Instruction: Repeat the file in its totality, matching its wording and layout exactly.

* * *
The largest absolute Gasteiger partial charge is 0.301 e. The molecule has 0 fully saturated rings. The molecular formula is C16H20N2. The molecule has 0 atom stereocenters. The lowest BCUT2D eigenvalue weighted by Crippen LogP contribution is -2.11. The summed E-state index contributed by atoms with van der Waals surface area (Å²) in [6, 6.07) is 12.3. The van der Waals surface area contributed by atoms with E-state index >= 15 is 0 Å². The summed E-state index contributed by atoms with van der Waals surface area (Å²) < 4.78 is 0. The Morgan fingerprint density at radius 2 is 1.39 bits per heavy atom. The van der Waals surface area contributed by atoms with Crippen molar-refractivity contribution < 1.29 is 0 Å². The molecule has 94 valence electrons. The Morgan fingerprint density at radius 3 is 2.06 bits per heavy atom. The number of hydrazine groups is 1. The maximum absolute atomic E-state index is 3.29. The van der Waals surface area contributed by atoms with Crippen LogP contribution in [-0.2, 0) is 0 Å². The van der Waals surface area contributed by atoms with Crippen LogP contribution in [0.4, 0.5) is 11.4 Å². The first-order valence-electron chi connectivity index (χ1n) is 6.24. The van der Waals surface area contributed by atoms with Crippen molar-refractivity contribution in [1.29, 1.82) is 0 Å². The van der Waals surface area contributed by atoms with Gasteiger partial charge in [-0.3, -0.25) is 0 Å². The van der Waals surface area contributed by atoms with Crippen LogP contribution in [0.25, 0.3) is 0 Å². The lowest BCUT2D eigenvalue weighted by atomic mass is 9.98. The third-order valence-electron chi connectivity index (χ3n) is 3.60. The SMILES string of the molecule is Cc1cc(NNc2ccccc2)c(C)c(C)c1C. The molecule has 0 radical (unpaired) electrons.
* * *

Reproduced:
The largest absolute Gasteiger partial charge is 0.301 e. The molecule has 0 fully saturated rings. The molecular formula is C16H20N2. The molecule has 0 atom stereocenters. The lowest BCUT2D eigenvalue weighted by Crippen LogP contribution is -2.11. The summed E-state index contributed by atoms with van der Waals surface area (Å²) in [6, 6.07) is 12.3. The van der Waals surface area contributed by atoms with E-state index >= 15 is 0 Å². The summed E-state index contributed by atoms with van der Waals surface area (Å²) < 4.78 is 0. The Morgan fingerprint density at radius 2 is 1.39 bits per heavy atom. The van der Waals surface area contributed by atoms with Crippen molar-refractivity contribution < 1.29 is 0 Å². The molecule has 94 valence electrons. The Morgan fingerprint density at radius 3 is 2.06 bits per heavy atom. The number of hydrazine groups is 1. The maximum absolute atomic E-state index is 3.29. The van der Waals surface area contributed by atoms with Crippen LogP contribution in [-0.2, 0) is 0 Å². The van der Waals surface area contributed by atoms with Crippen LogP contribution in [0.4, 0.5) is 11.4 Å². The first-order valence-electron chi connectivity index (χ1n) is 6.24. The van der Waals surface area contributed by atoms with Crippen molar-refractivity contribution in [1.29, 1.82) is 0 Å². The van der Waals surface area contributed by atoms with Gasteiger partial charge in [-0.3, -0.25) is 0 Å². The van der Waals surface area contributed by atoms with Crippen LogP contribution in [0.25, 0.3) is 0 Å². The lowest BCUT2D eigenvalue weighted by atomic mass is 9.98. The third-order valence-electron chi connectivity index (χ3n) is 3.60. The SMILES string of the molecule is Cc1cc(NNc2ccccc2)c(C)c(C)c1C. The molecule has 0 radical (unpaired) electrons.